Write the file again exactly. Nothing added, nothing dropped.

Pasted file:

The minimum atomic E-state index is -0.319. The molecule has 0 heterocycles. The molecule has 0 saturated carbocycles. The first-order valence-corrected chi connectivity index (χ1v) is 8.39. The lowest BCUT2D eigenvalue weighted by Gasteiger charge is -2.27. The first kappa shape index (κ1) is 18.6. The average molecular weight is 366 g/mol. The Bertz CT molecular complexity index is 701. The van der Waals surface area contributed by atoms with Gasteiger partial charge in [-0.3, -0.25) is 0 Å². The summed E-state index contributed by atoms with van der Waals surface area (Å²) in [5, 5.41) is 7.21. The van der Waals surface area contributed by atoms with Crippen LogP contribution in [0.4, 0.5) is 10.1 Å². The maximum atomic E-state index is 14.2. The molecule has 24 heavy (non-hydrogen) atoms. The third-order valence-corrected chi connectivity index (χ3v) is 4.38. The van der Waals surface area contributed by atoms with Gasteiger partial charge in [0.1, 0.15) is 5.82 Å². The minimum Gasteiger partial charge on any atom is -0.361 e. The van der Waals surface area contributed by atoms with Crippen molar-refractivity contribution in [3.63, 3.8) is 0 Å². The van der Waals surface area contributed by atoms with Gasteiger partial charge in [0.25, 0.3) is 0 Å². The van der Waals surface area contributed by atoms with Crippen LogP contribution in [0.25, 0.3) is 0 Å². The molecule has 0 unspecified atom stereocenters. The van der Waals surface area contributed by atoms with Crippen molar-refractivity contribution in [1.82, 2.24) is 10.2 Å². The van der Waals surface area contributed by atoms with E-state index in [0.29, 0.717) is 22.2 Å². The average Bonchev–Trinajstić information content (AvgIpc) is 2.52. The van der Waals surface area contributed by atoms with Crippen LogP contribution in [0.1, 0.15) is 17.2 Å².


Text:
The minimum atomic E-state index is -0.319. The molecule has 0 heterocycles. The molecule has 0 saturated carbocycles. The first-order valence-corrected chi connectivity index (χ1v) is 8.39. The lowest BCUT2D eigenvalue weighted by Gasteiger charge is -2.27. The first kappa shape index (κ1) is 18.6. The average molecular weight is 366 g/mol. The Bertz CT molecular complexity index is 701. The van der Waals surface area contributed by atoms with Gasteiger partial charge in [-0.3, -0.25) is 0 Å². The summed E-state index contributed by atoms with van der Waals surface area (Å²) in [5, 5.41) is 7.21. The van der Waals surface area contributed by atoms with Crippen LogP contribution in [0.4, 0.5) is 10.1 Å². The maximum atomic E-state index is 14.2. The molecule has 24 heavy (non-hydrogen) atoms. The third-order valence-corrected chi connectivity index (χ3v) is 4.38. The van der Waals surface area contributed by atoms with Gasteiger partial charge in [0.1, 0.15) is 5.82 Å². The minimum Gasteiger partial charge on any atom is -0.361 e. The van der Waals surface area contributed by atoms with Crippen molar-refractivity contribution in [3.63, 3.8) is 0 Å². The van der Waals surface area contributed by atoms with Gasteiger partial charge in [0.25, 0.3) is 0 Å². The van der Waals surface area contributed by atoms with Crippen LogP contribution in [0.25, 0.3) is 0 Å². The molecule has 0 unspecified atom stereocenters. The van der Waals surface area contributed by atoms with Crippen molar-refractivity contribution in [1.82, 2.24) is 10.2 Å². The van der Waals surface area contributed by atoms with E-state index in [0.29, 0.717) is 22.2 Å². The average Bonchev–Trinajstić information content (AvgIpc) is 2.52. The van der Waals surface area contributed by atoms with Crippen LogP contribution in [0.1, 0.15) is 17.2 Å².